An important project that came about as a result of Winnaretta’ Singer’s immersion in Greek language and philosophy was a commission she gave to Erik Satie in 1916. They discussed at length the possibility of writing a salon piece on the death of Socrates. The original plan was for the work to be set in an Empire drawing-room, where Singer and her friend Catherine de Wendel Argyropoulos would sit in armchairs reading excerpts from Plato, to musical accompaniment by Satie. At Satie’s gentle insistence, this somewhat outré approach was eventually abandoned in favour of a short and more broadly appealing oratorio. Socrate was the result. It is an intriguing piece. Though the four characters in the drama are male – Alcibiades, Socrates, Phaedrus and Phaedo – Winnaretta insisted on female voices, with the result that Satie’s original versions, one with piano and the other with orchestral accompaniment, call for two sopranos and two mezzos. Satie had to do as he was told to a certain extent, because in the months preceding the commission it was only through Winnaretta’s money and influence that he had avoided imprisonment for, of all things, sending a libellous postcard. In practice, despite the scoring for four voices, the range is such that all four roles can be taken by a single performer, as was the case when the soprano Jane Bathori performed the work for the first time at Winnaretta’s house in Paris in 1918, accompanied by Satie. Unfortunately, when the first public performance took place in Paris in 1920, the public signally failed to get the point. Unaccountably many of the audience laughed openly at the appearance of Alcibiades, assuming that piece was one of Satie’s musical jokes.
With minimal adaptation the piece can also be performed by a single male voice capable of hitting the higher notes, as witnessed by an entrancing recording made by the great Swiss tenor, Hugues Cuénod, in Paris in 1975, accompanied by Jacques Février’s pupil, Christian Ivaldi.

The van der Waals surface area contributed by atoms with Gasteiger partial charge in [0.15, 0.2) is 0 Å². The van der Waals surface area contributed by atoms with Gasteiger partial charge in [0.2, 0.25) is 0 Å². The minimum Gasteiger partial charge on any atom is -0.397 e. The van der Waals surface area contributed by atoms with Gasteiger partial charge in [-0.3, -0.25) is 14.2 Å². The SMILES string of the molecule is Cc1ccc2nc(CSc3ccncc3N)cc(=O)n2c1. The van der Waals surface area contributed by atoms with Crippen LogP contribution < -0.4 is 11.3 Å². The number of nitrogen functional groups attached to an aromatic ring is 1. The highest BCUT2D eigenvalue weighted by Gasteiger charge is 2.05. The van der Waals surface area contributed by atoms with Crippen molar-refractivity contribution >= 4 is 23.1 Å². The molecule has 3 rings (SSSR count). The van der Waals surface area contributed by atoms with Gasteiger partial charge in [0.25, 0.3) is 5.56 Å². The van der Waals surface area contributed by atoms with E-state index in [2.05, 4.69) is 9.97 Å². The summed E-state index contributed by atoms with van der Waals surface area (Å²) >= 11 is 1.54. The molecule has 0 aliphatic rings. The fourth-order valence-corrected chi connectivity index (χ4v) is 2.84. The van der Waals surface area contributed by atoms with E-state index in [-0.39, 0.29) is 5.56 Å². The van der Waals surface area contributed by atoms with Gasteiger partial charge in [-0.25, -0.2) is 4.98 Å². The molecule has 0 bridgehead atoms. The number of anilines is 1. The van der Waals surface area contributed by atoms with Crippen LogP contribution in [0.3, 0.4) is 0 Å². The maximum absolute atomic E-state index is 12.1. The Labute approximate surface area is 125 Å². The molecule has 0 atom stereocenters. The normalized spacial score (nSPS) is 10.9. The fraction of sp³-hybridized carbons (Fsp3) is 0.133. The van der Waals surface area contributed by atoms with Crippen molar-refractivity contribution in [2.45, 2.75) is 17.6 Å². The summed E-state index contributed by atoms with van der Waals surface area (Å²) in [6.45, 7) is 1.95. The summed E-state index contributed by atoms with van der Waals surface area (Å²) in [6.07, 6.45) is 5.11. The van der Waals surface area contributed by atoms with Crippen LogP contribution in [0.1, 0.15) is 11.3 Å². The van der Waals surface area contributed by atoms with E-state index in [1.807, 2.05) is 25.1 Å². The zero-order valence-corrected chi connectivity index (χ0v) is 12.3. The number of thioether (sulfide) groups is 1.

Cuénod (1902-2010) is an interesting figure, not least because he had the longest career of any recorded vocalist or performer in history: he gave his first concert in Paris in 1928, aged 26, and his last in 1994, when he was 92. This is more than a mere statistic, since it forcefully reminds us of the bridge into the past Cuénod can afford us through his recorded performances, knowing as he did most of the leading composers and performers of his age. His formative immersion in music began early. For example, when he was 13 he attended the 78th birthday party of Camille Saint-Saëns. He knew Winnaretta as a result of his work with her niece-by-marriage, Marie-Blanche de Polignac (they were both members of a vocal ensemble that recorded Monteverdi’s madrigals under Nadia Boulanger’s direction in 1937).
What comes across in Cuénod’s version of Socrate, perhaps, is the extent to which Satie achieved the uncluttered sense of antiquity, of time and place, that he sought. The composer said, in a letter to Valentine Gross, that he wanted the piece to be as “pure and white as Antiquity” and that he gone so far as to put himself in the right frame of mind for composition by eating nothing but “white” food. Certainly, there is a pure and lapidary quality to the work, but there seems to be more to it than just that. When listening to Cuénod and Ivaldi, it is easy to lose oneself in some supposed distant past and imagine an itinerant Greek storyteller, accompanied by no more than a five-string lyre, its strings either plucked in simple, insistent rhythms, or exuberantly swept in a series of haunting, ascending scales – effects unmistakably audible in Satie’s score. The recording was of a live performance in the Mairie of the 13th arrondisement, and is marred by an instrusive police car siren in the background, perhaps an appropriate contribution given both Satie’s and Socrates’s brushes with the law. Two years after this performance, Cuénod again recorded Socrate, along with other pieces by Satie, this time accompanied by Geoffrey Parsons. The disc, released by Nimbus in 1977, deservedly won Cuénod the Grand Prix du Disque Mondiale at Montreux. Below is a photograph of the gay and newlywed Cuénod on his 105th birthday. Socrates would be proud of him.